The reskilling revolution is coming: how manufacturers can survive Industry 4.0

Some fear robots may take their jobs—and they might be right—but as some jobs are eliminated, others are created. Read how some manufacturers are reskilling their employees for Industry 4.0.

A man speaks at a construction seminar.

Missy Roback

July 19, 2019

min read
  • The threat of job displacement due to advancements in AI and robotics necessitates reskilling workers in the manufacturing industry.

  • Partnerships among businesses, governments, and public-private sectors can help lower the high costs of reskilling and address gender gaps in the workforce.

  • Initiatives by companies like Stanley Black & Decker and DENSO offer solutions for upskilling workers and preparing them for Industry 4.0.

Two factory workers consult plans.
The threat of robots taking over jobs is real in manufacturing.

Are intelligent machines friendly sidekicks, soft-spoken killers, or something in between? Although a robot uprising may sound far-fetched to some, the threat of robots overtaking people’s jobs is all too real, particularly in the manufacturing industry, where advancements in AI, robotics, and industrial automation are changing—and often eliminating—jobs. Not all is a lost, though: Those same innovations are also creating new jobs that require skilled workers.

All this has led to a huge need for reskilling—the process of retraining workers for new and sometimes different roles. Read more about the challenges of reskilling and how some companies are stepping up.

1. It’s going to cost a lot, but partnerships will get it done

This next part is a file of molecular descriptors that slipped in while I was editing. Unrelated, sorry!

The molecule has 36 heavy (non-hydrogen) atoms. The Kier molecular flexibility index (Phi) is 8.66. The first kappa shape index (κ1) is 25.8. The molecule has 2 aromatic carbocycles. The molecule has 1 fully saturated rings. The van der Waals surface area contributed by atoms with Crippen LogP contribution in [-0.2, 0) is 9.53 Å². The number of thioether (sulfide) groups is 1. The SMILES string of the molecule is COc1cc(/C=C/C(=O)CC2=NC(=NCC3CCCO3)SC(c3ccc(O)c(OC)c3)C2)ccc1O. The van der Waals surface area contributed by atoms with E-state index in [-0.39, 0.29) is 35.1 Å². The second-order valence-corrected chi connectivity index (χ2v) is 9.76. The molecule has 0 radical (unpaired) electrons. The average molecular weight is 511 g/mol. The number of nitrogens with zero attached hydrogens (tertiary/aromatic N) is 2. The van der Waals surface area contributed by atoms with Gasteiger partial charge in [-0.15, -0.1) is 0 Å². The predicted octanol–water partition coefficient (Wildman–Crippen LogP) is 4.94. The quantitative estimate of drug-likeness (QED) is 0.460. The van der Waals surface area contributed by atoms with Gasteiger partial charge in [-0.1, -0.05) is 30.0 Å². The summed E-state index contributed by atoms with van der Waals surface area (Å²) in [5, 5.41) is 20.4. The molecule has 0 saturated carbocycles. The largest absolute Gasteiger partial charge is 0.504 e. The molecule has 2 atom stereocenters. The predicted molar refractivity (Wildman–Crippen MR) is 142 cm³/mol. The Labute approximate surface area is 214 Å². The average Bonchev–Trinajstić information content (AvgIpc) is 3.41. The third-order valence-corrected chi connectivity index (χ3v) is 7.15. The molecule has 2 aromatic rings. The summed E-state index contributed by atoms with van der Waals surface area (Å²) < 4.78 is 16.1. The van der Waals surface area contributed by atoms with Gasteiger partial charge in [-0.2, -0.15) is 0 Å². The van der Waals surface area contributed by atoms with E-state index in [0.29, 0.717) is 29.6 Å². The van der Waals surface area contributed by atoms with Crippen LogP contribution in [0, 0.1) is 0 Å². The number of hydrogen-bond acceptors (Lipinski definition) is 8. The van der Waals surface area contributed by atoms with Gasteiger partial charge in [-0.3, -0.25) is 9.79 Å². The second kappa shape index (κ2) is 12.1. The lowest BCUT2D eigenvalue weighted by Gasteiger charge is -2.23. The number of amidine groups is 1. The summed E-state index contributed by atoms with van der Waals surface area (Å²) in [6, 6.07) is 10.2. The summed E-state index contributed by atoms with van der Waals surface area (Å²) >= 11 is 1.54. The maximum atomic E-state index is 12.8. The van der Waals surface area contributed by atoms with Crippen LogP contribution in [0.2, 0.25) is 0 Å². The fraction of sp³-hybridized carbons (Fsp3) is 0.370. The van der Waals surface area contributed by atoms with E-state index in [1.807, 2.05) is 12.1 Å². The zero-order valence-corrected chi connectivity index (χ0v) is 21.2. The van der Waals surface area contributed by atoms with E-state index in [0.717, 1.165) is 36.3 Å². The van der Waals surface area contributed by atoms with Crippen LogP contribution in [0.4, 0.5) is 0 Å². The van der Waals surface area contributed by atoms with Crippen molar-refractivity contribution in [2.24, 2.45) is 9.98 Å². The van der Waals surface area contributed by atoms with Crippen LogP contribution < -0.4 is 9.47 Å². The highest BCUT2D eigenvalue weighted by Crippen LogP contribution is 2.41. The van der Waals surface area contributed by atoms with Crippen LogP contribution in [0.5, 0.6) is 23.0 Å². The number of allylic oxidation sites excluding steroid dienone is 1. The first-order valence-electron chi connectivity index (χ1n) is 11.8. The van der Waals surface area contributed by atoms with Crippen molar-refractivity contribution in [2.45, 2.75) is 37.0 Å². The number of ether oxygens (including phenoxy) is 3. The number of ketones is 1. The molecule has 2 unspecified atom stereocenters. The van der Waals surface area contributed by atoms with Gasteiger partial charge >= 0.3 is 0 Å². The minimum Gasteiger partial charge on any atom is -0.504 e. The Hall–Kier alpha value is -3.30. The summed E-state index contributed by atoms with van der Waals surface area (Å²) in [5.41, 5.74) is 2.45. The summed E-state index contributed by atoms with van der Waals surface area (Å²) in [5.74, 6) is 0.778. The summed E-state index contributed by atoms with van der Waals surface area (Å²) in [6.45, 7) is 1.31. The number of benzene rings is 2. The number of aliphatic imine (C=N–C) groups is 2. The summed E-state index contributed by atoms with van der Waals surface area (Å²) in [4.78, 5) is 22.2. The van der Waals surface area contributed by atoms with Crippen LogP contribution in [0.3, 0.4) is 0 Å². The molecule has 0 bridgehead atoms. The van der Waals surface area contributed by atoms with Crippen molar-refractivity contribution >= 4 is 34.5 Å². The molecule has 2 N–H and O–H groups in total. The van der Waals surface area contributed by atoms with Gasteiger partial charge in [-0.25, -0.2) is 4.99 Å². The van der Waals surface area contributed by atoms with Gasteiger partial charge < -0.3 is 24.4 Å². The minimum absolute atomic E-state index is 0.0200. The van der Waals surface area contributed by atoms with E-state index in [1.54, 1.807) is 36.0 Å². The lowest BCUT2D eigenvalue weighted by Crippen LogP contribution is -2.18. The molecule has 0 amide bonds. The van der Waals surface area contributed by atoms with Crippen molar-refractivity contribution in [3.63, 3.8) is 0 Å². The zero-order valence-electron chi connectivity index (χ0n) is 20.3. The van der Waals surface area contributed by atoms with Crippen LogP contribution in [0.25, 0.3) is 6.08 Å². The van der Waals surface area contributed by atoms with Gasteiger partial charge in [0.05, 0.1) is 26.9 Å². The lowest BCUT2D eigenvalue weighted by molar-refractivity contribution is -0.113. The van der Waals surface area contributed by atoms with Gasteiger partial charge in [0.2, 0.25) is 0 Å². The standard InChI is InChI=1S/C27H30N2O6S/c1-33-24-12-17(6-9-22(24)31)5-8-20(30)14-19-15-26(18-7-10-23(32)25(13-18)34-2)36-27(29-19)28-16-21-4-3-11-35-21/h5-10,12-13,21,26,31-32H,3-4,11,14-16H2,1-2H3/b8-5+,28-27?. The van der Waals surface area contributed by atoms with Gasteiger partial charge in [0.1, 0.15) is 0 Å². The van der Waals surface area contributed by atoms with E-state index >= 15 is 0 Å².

According to World Economic Forum, training 95% of at-risk workers in the United States for new jobs may cost more than $34 billion, and companies could reskill only about 25% of those workers profitably. But synergistic solutions—such as business partnerships, government investments, and public-private partnerships—can help lower costs and retrain more workers. No matter how companies foot the reskilling bill, they also have a chance to address significant gender gaps in the workforce. Women hold many of the positions that are ripe for replacement, and women are underrepresented in the fields most likely to see job growth, such as AI. Read the article.

2. A think tank and a consulting group offer a path forward

How do businesses identify the best path for displaced employees? A job-transition guide created by the World Economic Forum and The Boston Consulting Group maps out the most viable transition opportunities for different types of workers, based on education, experience, and on-the-job training requirements. Whether a company is expecting to reduce its workforce or seeking skilled workers for newly created automation jobs, the guide offers a course of action. A company that needs workers to install, operate, and maintain automated equipment, for example, can use it to target the types of jobs that would require minimal retraining and offer a high potential for success. Again, partnerships can offer a boost: If that same company partners with a firm that needs to decrease its workforce, both can work jointly to transition workers. Read the article.